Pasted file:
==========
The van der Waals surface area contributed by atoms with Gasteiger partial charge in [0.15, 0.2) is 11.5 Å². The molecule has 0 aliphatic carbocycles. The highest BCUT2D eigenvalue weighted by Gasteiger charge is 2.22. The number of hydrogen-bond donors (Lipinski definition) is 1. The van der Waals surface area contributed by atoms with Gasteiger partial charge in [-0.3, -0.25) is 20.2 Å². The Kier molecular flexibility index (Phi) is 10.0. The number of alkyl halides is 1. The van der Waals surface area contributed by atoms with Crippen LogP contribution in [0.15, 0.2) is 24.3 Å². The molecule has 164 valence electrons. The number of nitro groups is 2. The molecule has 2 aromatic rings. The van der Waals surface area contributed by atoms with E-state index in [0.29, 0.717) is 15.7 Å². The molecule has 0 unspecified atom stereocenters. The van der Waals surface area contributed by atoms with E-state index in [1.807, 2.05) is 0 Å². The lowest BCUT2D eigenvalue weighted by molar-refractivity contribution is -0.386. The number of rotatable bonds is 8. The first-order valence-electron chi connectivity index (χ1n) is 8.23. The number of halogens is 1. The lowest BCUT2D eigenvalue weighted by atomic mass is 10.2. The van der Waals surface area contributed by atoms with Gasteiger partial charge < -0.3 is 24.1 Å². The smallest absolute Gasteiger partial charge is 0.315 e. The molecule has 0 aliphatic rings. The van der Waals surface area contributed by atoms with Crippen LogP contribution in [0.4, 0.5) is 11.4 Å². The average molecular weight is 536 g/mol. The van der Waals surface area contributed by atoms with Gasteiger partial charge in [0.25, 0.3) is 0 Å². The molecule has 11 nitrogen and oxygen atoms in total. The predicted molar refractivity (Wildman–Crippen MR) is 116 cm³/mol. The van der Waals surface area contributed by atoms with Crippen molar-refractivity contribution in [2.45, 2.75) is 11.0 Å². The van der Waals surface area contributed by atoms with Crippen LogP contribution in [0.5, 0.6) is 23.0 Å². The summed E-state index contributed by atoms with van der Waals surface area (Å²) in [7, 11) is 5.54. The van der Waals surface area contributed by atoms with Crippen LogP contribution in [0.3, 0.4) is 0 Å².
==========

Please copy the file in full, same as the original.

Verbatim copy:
The van der Waals surface area contributed by atoms with Gasteiger partial charge in [0.15, 0.2) is 11.5 Å². The molecule has 0 aliphatic carbocycles. The highest BCUT2D eigenvalue weighted by Gasteiger charge is 2.22. The number of hydrogen-bond donors (Lipinski definition) is 1. The van der Waals surface area contributed by atoms with Gasteiger partial charge in [-0.3, -0.25) is 20.2 Å². The Kier molecular flexibility index (Phi) is 10.0. The number of alkyl halides is 1. The van der Waals surface area contributed by atoms with Crippen LogP contribution in [0.15, 0.2) is 24.3 Å². The molecule has 164 valence electrons. The number of nitro groups is 2. The molecule has 2 aromatic rings. The van der Waals surface area contributed by atoms with E-state index in [0.29, 0.717) is 15.7 Å². The molecule has 0 unspecified atom stereocenters. The van der Waals surface area contributed by atoms with E-state index in [1.807, 2.05) is 0 Å². The lowest BCUT2D eigenvalue weighted by molar-refractivity contribution is -0.386. The number of rotatable bonds is 8. The first-order valence-electron chi connectivity index (χ1n) is 8.23. The number of halogens is 1. The lowest BCUT2D eigenvalue weighted by atomic mass is 10.2. The van der Waals surface area contributed by atoms with Gasteiger partial charge < -0.3 is 24.1 Å². The smallest absolute Gasteiger partial charge is 0.315 e. The molecule has 0 aliphatic rings. The van der Waals surface area contributed by atoms with Crippen LogP contribution in [0.4, 0.5) is 11.4 Å². The average molecular weight is 536 g/mol. The van der Waals surface area contributed by atoms with Gasteiger partial charge in [0.25, 0.3) is 0 Å². The molecule has 11 nitrogen and oxygen atoms in total. The predicted molar refractivity (Wildman–Crippen MR) is 116 cm³/mol. The van der Waals surface area contributed by atoms with Crippen molar-refractivity contribution in [2.45, 2.75) is 11.0 Å². The van der Waals surface area contributed by atoms with Crippen LogP contribution in [0.5, 0.6) is 23.0 Å². The summed E-state index contributed by atoms with van der Waals surface area (Å²) in [7, 11) is 5.54. The van der Waals surface area contributed by atoms with Crippen LogP contribution in [0.3, 0.4) is 0 Å².